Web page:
(Michael Klein illustration for the Tribune / March 25, 2010)

I belong to a class of people who might charitably be called overthinkers — who, when confronted with (gasp) making a decision, will kill any semblance of clarity by bludgeoning it with what ifs.

In matters of the heart, and especially when (hyperventilate) talk turns to commitment, we overthinkers just about lose our minds. What if the love fades? What if there's someone else who's a better fit? What if his/her quirks become intolerable? What if I think this is the person I want, but I'm wrong?

At the core of those unanswerable questions lies the most impossible question of all:

How do I know that I have found The One?

Ideally, those of us paralyzed by romantic indecision would like the heavens to send an unmistakable sign, or for researchers to devise a mathematical formula predicting long-term bliss.

Instead, the popular response to such hand wringing is the infuriating: "When you know, you know."

Robert Rigsby, a judge on the District of Columbia Superior Court, recalls in detail the evening he stumbled into a party and met his future wife.

"I walk in the door and immediately see a woman in a black-and-white skirt and a black top, and she was eating a turkey sandwich," Rigsby, 48, recalls. "And she had mayonnaise on her face."

He offered her a napkin, asked her to dance, and for the next three hours they danced and talked as though they'd known each other all their lives. It was Sept. 21, 1991, and by 9 p.m., Rigsby said, "I knew beyond a doubt that this was the woman I would marry."

On Thanksgiving, their families met.

On Christmas Eve, Rigsby proposed.

"I feel like I loved him almost as soon as we met," recalls Anna Blackburne-Rigsby, 48, a judge on the District of Columbia Court of Appeals and Rigsby's wife of 18 years. "I liked his optimism, I liked his honesty, I liked his courage, his crazy, wild sense of humor, his sense that the glass is always half full."

In previous relationships, Rigsby said, "I could always find a reason why not. In Anna's case, it was easy. I could only think of why."

Being emotionally ready to commit is essential, they said. So is knowing what you want.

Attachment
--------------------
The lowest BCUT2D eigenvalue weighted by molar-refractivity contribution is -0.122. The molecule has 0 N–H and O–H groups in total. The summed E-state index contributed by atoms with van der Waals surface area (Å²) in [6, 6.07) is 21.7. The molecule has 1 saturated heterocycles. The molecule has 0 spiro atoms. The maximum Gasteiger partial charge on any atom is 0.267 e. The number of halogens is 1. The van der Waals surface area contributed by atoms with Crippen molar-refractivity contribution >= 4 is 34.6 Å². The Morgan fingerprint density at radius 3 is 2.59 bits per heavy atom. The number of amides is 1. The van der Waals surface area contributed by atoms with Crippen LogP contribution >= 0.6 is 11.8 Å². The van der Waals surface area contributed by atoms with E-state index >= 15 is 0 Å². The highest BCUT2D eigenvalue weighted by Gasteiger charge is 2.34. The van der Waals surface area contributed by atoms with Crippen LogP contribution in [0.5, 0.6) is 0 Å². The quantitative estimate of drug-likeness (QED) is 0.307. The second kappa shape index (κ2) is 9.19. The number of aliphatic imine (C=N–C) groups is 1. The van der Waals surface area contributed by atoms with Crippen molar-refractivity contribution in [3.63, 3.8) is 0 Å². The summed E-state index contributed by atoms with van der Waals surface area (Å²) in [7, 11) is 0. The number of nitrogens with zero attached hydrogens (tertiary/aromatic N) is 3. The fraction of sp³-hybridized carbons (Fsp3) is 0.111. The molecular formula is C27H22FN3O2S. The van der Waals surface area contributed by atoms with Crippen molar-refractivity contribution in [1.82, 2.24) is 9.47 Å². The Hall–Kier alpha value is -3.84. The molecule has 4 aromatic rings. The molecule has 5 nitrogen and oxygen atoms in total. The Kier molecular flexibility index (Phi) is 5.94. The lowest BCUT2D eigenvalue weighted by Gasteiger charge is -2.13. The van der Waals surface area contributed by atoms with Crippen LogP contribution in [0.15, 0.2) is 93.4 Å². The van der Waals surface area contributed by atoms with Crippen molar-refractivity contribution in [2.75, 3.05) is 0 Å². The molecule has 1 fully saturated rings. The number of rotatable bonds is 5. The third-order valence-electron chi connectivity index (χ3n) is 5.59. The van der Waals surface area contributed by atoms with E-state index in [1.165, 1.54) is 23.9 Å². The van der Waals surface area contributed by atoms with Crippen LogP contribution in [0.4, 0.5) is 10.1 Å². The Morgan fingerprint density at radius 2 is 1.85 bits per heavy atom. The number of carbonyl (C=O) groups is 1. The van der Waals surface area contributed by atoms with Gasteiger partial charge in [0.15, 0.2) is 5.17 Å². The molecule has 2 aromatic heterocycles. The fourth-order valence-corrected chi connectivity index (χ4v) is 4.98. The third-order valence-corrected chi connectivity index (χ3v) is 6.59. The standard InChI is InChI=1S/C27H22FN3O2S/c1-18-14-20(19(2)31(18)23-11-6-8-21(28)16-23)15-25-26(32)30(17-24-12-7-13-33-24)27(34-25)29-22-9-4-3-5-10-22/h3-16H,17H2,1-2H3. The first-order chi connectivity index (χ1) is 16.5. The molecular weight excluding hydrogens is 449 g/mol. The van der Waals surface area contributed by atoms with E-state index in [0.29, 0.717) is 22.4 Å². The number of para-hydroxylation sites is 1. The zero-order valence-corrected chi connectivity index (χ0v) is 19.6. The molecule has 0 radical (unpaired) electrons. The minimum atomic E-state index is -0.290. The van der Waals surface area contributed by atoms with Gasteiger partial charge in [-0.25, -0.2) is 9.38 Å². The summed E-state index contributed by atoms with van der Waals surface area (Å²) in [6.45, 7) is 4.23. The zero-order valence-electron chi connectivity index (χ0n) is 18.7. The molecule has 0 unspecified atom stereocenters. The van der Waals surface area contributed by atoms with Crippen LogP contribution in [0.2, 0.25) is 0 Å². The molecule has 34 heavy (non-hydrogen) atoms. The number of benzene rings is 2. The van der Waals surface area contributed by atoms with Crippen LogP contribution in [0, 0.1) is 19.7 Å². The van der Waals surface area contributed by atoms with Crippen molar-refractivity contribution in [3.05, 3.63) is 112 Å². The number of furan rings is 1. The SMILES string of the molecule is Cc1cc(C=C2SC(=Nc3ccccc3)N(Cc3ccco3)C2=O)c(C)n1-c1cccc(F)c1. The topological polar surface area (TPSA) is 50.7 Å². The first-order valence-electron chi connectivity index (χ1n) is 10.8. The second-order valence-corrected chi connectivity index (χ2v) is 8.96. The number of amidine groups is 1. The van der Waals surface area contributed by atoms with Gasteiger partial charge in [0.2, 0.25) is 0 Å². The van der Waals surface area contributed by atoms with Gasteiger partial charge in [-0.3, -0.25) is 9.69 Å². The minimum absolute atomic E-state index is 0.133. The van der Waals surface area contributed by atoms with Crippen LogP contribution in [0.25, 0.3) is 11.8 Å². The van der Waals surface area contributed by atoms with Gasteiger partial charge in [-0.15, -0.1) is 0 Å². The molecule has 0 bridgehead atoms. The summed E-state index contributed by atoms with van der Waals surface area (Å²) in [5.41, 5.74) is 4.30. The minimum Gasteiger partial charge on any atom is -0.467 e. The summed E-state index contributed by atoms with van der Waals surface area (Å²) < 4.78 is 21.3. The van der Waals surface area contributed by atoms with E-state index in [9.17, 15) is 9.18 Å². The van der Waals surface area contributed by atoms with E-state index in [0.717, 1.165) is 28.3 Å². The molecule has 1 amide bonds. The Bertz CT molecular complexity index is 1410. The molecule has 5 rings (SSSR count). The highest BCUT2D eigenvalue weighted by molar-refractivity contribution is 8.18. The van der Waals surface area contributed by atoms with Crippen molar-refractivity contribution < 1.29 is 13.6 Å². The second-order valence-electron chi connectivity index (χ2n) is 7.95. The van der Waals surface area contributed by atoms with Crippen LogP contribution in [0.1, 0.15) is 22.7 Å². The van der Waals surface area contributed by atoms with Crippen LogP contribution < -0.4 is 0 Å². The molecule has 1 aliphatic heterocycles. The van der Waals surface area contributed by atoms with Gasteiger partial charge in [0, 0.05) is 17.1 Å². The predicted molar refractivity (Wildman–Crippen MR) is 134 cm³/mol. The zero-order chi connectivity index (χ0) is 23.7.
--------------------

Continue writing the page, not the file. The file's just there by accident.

Blackburne-Rigsby said she vividly remembers feeling anxious that she would never find the right man, and her grandmother counseled: "When the student is ready, the teacher will appear."

Blackburne-Rigsby, about 30 at the time, then wrote in her journal what was important to her in a husband: honesty, optimism, family, grounded faith, joy for life.

"I never would have thought in a million years the sort of package my dream would come in," she said. "Had it been another time in my life, I might have missed it."

Not all great couples fall head over heels immediately.

Xochitl Pena was not immediately attracted to Shad Powers, her co-worker at a Michigan newspaper, in part because of their freakish height difference: She's 5 feet 1 inch; he's 6 feet 7. They were friends for two years before Pena, with the help of a bit of alcohol, allowed things to get romantic and started seeing him in a new light. (Powers always was smitten.)

Now married for seven years and living in Bermuda Dunes, Calif., Pena and Powers, both 37, said their relationship is refreshingly natural and easy. He's a worrier, she's laid-back and they balance each other out.

"What's most important is that we get along so great, we're best friends and we make each other laugh," Pena said. "And I know that he really, really loves me and would do anything for me."

For both of these couples, the lack of any doubt, the absence of what-iffing, was an indicator that they'd found the real thing. But sometimes it takes a leap of faith.

Aspen Mays and Amy Davidman, who met at a YMCA triathlon training group in San Francisco, had been dating just three months when Mays left for a Rotary scholarship in South Africa.